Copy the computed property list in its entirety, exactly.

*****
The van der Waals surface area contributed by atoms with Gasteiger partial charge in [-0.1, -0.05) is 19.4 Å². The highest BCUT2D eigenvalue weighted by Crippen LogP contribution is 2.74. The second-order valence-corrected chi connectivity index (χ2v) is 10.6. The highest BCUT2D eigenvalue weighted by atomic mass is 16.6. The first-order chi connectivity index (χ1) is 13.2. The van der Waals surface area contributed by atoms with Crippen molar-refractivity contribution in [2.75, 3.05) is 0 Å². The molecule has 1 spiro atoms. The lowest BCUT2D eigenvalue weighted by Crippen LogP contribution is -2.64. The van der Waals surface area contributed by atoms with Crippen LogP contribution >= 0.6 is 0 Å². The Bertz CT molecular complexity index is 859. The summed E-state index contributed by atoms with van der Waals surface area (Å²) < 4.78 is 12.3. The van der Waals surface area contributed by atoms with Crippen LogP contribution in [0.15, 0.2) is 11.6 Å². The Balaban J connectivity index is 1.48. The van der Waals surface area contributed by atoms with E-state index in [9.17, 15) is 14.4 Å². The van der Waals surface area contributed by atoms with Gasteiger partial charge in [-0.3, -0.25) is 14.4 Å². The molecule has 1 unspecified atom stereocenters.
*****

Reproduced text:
The van der Waals surface area contributed by atoms with Gasteiger partial charge in [-0.1, -0.05) is 19.4 Å². The highest BCUT2D eigenvalue weighted by Crippen LogP contribution is 2.74. The second-order valence-corrected chi connectivity index (χ2v) is 10.6. The highest BCUT2D eigenvalue weighted by atomic mass is 16.6. The first-order chi connectivity index (χ1) is 13.2. The van der Waals surface area contributed by atoms with Crippen molar-refractivity contribution in [2.75, 3.05) is 0 Å². The molecule has 1 spiro atoms. The lowest BCUT2D eigenvalue weighted by Crippen LogP contribution is -2.64. The van der Waals surface area contributed by atoms with Crippen LogP contribution >= 0.6 is 0 Å². The Bertz CT molecular complexity index is 859. The summed E-state index contributed by atoms with van der Waals surface area (Å²) < 4.78 is 12.3. The van der Waals surface area contributed by atoms with Crippen LogP contribution in [0.15, 0.2) is 11.6 Å². The Balaban J connectivity index is 1.48. The van der Waals surface area contributed by atoms with E-state index in [9.17, 15) is 14.4 Å². The van der Waals surface area contributed by atoms with Gasteiger partial charge in [-0.3, -0.25) is 14.4 Å². The molecule has 1 unspecified atom stereocenters.